Two Muslim women who were arrested in New York City last year claim that police officers forced them to remove their hijabs to pose for mugshots, despite the women’s tearful objections that doing so would deeply violate their faith, reports the Huffington Post. Lawyers for Jamilla Clark and Arwa Aziz seeking unspecified damages and a change to current city policy that requires head coverings to be removed for the police department’s official photo ― even those coverings, like headscarves, that do not obscure a person’s face. “No New Yorker should be robbed of their right to practice their faith simply because they are arrested,” Albert Fox Cahn, a lawyer representing the women, told HuffPost. “We want city-wide reform because too many New Yorkers have already suffered under our existing policy, forced to undress against their will.”Cahn, who is the legal director for the New York chapter of the Council on American-Islamic Relations, contends that the New York Police Department’s policy violates people’s right to religious freedom under the First Amendment and federal law. He said the lawsuit seeks to protect any New Yorker who wears religious head coverings that leave the face visible, including hijabs, yarmulkes, turbans and wigs. “Requiring a Muslim woman to remove her hijab in public is akin to demanding that a secular person strip naked in front of strangers,” the lawsuit argues. Currently, the NYPD’s patrol guide provides that arrestees who refuse to remove their religious head coverings for their official photo should be transported to police headquarters in Manhattan. There, the arrestee can have the picture taken in private by an officer of the same gender. The New York City Law Department said in a that it’s confident the current policy “passes constitutional muster.”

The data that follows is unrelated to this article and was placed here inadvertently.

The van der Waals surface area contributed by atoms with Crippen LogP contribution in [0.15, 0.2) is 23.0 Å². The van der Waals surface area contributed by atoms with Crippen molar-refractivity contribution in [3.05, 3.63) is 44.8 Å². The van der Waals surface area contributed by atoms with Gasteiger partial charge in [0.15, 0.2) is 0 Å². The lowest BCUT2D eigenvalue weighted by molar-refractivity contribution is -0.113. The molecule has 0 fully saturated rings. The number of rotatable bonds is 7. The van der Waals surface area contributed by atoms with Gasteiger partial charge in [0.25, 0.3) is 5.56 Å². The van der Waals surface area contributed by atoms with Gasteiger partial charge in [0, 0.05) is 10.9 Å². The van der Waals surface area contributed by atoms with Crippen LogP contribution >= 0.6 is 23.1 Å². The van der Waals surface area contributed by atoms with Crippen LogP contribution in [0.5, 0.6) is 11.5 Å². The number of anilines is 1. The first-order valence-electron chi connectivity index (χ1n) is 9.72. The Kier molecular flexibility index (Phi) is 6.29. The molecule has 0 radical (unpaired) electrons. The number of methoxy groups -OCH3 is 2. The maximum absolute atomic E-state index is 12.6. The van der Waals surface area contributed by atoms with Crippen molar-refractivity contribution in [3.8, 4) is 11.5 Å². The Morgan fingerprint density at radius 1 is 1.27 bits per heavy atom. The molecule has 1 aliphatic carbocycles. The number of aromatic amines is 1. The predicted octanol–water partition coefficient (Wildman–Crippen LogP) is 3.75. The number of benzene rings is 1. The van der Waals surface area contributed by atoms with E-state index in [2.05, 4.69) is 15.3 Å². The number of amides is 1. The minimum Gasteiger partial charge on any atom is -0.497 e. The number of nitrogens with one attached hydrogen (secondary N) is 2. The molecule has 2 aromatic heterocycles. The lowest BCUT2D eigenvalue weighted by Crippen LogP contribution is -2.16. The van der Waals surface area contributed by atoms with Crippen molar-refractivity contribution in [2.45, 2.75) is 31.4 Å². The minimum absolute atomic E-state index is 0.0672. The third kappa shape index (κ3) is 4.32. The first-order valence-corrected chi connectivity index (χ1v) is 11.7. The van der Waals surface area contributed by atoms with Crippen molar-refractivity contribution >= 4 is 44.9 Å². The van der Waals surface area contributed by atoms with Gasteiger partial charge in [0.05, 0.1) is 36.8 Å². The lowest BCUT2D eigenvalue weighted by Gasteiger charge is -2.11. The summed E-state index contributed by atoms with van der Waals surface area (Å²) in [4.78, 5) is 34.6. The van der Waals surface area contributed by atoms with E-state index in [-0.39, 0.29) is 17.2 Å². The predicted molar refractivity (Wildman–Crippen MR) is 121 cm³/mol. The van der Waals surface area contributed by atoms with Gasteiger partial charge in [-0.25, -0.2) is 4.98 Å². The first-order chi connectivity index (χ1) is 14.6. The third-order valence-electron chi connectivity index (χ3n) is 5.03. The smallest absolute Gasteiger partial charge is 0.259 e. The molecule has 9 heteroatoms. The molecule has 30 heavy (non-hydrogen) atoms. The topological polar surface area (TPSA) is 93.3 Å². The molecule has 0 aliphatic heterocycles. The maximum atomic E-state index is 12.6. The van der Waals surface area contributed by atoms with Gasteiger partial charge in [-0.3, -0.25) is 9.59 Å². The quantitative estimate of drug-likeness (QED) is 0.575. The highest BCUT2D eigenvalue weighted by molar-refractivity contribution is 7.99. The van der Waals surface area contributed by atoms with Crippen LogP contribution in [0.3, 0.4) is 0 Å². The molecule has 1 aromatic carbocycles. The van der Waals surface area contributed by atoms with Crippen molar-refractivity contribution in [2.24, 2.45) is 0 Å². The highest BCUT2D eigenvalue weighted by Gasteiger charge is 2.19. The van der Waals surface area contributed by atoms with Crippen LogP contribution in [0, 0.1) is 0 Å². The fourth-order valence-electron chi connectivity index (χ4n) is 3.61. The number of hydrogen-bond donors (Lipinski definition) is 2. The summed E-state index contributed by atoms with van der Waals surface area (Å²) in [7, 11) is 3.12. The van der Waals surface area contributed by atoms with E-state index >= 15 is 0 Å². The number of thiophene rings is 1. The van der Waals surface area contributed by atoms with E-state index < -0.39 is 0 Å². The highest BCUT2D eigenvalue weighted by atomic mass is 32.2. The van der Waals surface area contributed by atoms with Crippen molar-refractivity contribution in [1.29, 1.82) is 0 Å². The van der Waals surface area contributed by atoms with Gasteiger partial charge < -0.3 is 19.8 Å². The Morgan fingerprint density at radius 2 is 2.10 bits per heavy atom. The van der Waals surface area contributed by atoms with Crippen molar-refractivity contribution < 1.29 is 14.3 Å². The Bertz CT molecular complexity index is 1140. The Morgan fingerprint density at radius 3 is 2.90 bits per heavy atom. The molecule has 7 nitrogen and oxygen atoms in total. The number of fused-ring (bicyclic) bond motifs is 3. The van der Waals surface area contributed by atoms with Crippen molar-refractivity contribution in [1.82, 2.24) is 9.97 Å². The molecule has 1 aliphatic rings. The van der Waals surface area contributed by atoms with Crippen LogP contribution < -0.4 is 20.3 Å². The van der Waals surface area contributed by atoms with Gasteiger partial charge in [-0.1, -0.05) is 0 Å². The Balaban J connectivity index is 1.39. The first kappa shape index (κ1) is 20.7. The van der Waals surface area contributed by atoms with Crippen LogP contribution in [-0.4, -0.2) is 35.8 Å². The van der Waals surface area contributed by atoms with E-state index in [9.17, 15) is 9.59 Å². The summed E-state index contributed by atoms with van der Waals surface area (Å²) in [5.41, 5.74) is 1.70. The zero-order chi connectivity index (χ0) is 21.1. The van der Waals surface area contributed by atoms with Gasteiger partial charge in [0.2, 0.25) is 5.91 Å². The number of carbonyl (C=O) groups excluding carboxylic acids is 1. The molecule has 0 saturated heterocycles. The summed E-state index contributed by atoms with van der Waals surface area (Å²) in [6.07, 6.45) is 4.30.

“It carefully balances the department’s respect for the customs of all religions with the legitimate law enforcement need to take arrest photos,” the law office said. “Persons who do not wish to remove religious head coverings in front of others have the option of being taken to a separate, more private facility to be photographed.” Clark, a Muslim woman from Cedar Grove, New Jersey, was arrested on Jan. 9, 2017, at Manhattan Family Court for violating a protective order. The lawsuit claims Clark’s abusive former husband had fabricated the charges underlying that order. The charges were later dismissed by prosecutors, The New York Times reports. According to the lawsuit, police officers ordered Clark to remove her hijab to pose for a booking photo. She told them that her religious beliefs barred her from removing her hijab in front of men who did not belong to her immediate family. Police then allegedly informed her that she would be prosecuted if she declined, and one officer made “numerous hostile comments about Muslims,” the lawsuit claims. After being taken to NYPD headquarters, Clark agreed to remove her hijab so that a female officer could take her photo in a private room. But Clark contends that the female officer subsequently showed the photo to approximately five male colleagues. “When they forced me to take off my hijab, I felt as if I were naked. I’m not sure if words can capture how exposed and violated I felt,” Clark said in a CAIR press release.
Her lawyers claim that the NYPD maintains at least one photograph of Clark without her hijab in its database. “The existence of this photograph haunts Ms. Clark, who is distressed by the prospect of the photograph being viewed again and again by men who are not members of her immediate family,” the lawsuit says.